Wednesday, September 7, 2011

What to Do with a Hornworm?

by Guest Blogger, Jenny Holan

What an interesting dilemma. I haven't been persistent about outlining my creed or principles, or following a path illuminated by others.

This dilemma shows up once in awhile, as at present: I looked up the large pupa that appeared in my garden, and it's clearly that of a sphinx moth, a k a hornworm. What to do?? Interfere with the life cycle? Try to stay out of it by pretending I never saw it? I really want to remove it a long way from my tomatoes, preferably to some butterfly/hummingbird garden where the moth can enjoy a wealth of nice nectar. But it wouldn't be ethical to bring it anywhere nearer to someone else's tomatoes than to mine. This individual doesn't seem to have done damage to me in its dangerous tomato-hacking days, but I quail to think of the number of children it may produce, and the havoc that could happen next summer. I have waited so long for the tomatoes to bear fruit...
Perhaps I ought to keep it in a container, and if it emerges in time, volunteer it for the Hospice benefit event in Putney, planned for 11 September: a ceremony of remembrance and hope, featuring the "release" of donated butterflies (symbolizing the renewal of souls).

I know Buddhists have been releasing purchased birds for centuries, but I'm ambivalent about the karma-for-ransom concept, having trouble with the whole idea of an industry, or anyway a livelihood, predicated on a demand for captive lives, as it is for some people.

The Putney event is procuring its butterflies, along with organizing and naturalist advice, from a clearinghouse called Wings of Hope, which coordinates supplies of pretty insects (the ones reported are overwhelmingly monarchs and painted ladies) with those who wish to use them to call attention to the needs of wildlife, the search for health care and research, spiritual concerns and community, or any cause or occasion. I didn't know that there are such people as butterfly breeders, who raise and ship them out like ranchers, but these are the suppliers, who donate their livestock for educational purposes, including showing children and shut-ins something about butterflies, as well as for memorials and ecology studies.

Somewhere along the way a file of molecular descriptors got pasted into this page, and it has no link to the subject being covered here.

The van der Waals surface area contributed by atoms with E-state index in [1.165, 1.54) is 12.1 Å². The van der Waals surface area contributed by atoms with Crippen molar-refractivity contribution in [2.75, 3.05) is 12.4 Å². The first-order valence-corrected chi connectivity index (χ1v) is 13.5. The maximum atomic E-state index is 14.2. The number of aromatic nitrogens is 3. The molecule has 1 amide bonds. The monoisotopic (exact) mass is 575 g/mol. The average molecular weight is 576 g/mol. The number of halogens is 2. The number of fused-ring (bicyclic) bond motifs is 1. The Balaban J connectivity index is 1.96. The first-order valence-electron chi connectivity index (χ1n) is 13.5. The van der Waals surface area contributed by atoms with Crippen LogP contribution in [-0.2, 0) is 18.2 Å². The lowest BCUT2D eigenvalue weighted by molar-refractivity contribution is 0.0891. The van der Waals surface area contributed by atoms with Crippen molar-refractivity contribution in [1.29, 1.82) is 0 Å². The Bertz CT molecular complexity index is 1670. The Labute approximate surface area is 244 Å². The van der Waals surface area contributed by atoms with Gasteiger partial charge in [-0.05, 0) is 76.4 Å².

Might a release to which a "minority volunteer" is introduced (local moth) be more in harmony with the balance of nature than one at which only the non-threatening elite "graduate"? Sure, one or two would be statistically absorbed, but if this was done by many at once, would there be less of an impact? Or would a reduction of control spell trouble?
So, here's an organism that exists, and all available tomato plants are part of its life cycle and support the survival of that species. What's my role as another strand of the Web of Earthlife? When I do pick this thing up, does the heart inside have any clue that its life is in my hands?

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